Instead of being trendy, H. Moser & Cie actually gained traction for starting trends, being by turns loudly caustic (the Swiss Mad Watch and the Moser Nature Watch) and quietly revolutionary (by removing the brand name, and indeed all the markers, from the dial). A favourite of ours is the Swiss Alp Watch Concept Black in 2019, where even the hands are dispensed with, although there is a tourbillon at 6 o’clock; the brand makes a habit of releasing at least one such concept piece that speaks to who H. Moser & Cie is every year, since 2016. Perhaps the most significant watch that signalled what H. Moser & Cie would become was the Endeavour Perpetual Calendar Funky Blue, with its startling gradient electric blue dial. If nothing else, H. Moser & Cie was renowned for its perpetual calendars, so this 2015 watch combined something everyone already knew about the brand, but now with a twist. The watch also had a raw leather strap, foreshadowing the Swiss Mad Watch and other irreverent concept timepieces.
As wild and polarising as some of those moves and watches were, they had the intended effect of getting H. Moser & Cie some much needed attention. The brand finally had a presence befitting its fine watchmaking skills, and collectors took notice. In the last 10 years, H. Moser & Cie has reported a fivefold increase in production, accompanied by an even more impressive eightfold increase in turnover. Today, its profitability is significantly higher than the average in the Swiss watchmaking sector, and it is riding the second wave of interest in independent watchmaking. Arguably, H. Moser & Cie was at least partially responsible for creating the wave.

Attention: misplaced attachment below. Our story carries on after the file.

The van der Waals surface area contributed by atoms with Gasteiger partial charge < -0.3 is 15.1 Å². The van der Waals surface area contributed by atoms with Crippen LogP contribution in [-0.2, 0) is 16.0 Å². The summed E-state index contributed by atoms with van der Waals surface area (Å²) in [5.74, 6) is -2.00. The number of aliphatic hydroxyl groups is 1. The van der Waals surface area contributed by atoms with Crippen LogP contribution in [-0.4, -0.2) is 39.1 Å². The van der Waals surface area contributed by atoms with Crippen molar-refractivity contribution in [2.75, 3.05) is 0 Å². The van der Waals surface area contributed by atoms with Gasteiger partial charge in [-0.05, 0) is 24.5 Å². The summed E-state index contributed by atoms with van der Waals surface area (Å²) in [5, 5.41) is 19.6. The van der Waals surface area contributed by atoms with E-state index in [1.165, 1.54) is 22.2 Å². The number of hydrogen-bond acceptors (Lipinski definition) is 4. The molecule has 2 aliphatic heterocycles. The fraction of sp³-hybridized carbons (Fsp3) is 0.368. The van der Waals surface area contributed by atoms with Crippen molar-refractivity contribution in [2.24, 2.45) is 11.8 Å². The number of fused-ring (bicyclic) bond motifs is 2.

These waves of interest in independent watchmaking had long been crashing into Singapore’s shores, where collectors are always on the lookout for rare gems. Although H. Moser & Cie only began its relationship with regional distributor Pacific Time Pte Ltd in 2019, the watches were already known in Singapore. The Meylan family, on the other hand, had a much longer relationship with the distributor, or rather the family behind it. In his days at Audemars Piguet, George-Henri Meylan had established a relationship with Anthony Lim, the man who started what would become Cortina Holdings in Singapore, as Edouard told collectors and press at H. Moser & Cie events in Singapore and KL, Malaysia. Pacific Time is a wholly owned subsidiary of Cortina Holdings Group, which also owns Cortina Watch and now Sincere Watch.
Watchmaking is all about connections, and relationships that last generations. This is as true of the watches as it is of the people behind the watches, and behind the scenes. Today, H. Moser & Cie employs close to 100 people in offices all around the world, from Switzerland to the Middle East and Hong Kong. Its core watchmaking competencies remain as strong as ever, and it tends to partner with the best in the trade to deliver superlative watches to collectors. The brand is thus set to continue on its audaciously classical journey, with a dash of acerbic wit. No doubt you will encounter H. Moser & Cie in the metaverse before too long…